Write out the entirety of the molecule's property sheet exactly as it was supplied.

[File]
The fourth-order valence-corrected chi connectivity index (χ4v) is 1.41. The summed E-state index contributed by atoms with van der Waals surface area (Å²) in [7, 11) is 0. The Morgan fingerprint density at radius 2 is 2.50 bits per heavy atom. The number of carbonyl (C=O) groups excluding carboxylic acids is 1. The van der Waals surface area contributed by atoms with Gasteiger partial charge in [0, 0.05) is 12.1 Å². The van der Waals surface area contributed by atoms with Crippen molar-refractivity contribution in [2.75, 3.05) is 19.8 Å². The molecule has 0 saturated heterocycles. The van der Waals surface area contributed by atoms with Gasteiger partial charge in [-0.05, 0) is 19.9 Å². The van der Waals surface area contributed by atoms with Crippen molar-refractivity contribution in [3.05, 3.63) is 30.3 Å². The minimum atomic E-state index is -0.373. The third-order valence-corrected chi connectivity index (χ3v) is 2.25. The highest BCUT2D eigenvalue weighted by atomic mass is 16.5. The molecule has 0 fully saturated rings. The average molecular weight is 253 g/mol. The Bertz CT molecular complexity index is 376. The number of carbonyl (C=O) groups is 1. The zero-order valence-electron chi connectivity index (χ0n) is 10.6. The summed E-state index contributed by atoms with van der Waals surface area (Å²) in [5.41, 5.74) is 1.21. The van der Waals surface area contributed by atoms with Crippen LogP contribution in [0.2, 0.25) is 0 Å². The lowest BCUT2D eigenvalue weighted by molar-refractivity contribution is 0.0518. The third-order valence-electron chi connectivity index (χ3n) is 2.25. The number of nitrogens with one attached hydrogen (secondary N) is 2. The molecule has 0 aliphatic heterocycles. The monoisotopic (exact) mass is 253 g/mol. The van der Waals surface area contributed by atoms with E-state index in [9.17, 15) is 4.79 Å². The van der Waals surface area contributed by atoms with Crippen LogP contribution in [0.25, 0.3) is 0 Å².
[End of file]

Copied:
The fourth-order valence-corrected chi connectivity index (χ4v) is 1.41. The summed E-state index contributed by atoms with van der Waals surface area (Å²) in [7, 11) is 0. The Morgan fingerprint density at radius 2 is 2.50 bits per heavy atom. The number of carbonyl (C=O) groups excluding carboxylic acids is 1. The van der Waals surface area contributed by atoms with Gasteiger partial charge in [0, 0.05) is 12.1 Å². The van der Waals surface area contributed by atoms with Crippen molar-refractivity contribution in [2.75, 3.05) is 19.8 Å². The molecule has 0 saturated heterocycles. The van der Waals surface area contributed by atoms with Gasteiger partial charge in [-0.05, 0) is 19.9 Å². The van der Waals surface area contributed by atoms with Crippen molar-refractivity contribution in [3.05, 3.63) is 30.3 Å². The minimum atomic E-state index is -0.373. The third-order valence-corrected chi connectivity index (χ3v) is 2.25. The highest BCUT2D eigenvalue weighted by atomic mass is 16.5. The molecule has 0 fully saturated rings. The average molecular weight is 253 g/mol. The Bertz CT molecular complexity index is 376. The number of carbonyl (C=O) groups is 1. The zero-order valence-electron chi connectivity index (χ0n) is 10.6. The summed E-state index contributed by atoms with van der Waals surface area (Å²) in [5.41, 5.74) is 1.21. The van der Waals surface area contributed by atoms with Crippen LogP contribution in [0.2, 0.25) is 0 Å². The lowest BCUT2D eigenvalue weighted by molar-refractivity contribution is 0.0518. The third-order valence-electron chi connectivity index (χ3n) is 2.25. The number of nitrogens with one attached hydrogen (secondary N) is 2. The molecule has 0 aliphatic heterocycles. The monoisotopic (exact) mass is 253 g/mol. The van der Waals surface area contributed by atoms with E-state index in [9.17, 15) is 4.79 Å². The van der Waals surface area contributed by atoms with Crippen LogP contribution in [0.25, 0.3) is 0 Å².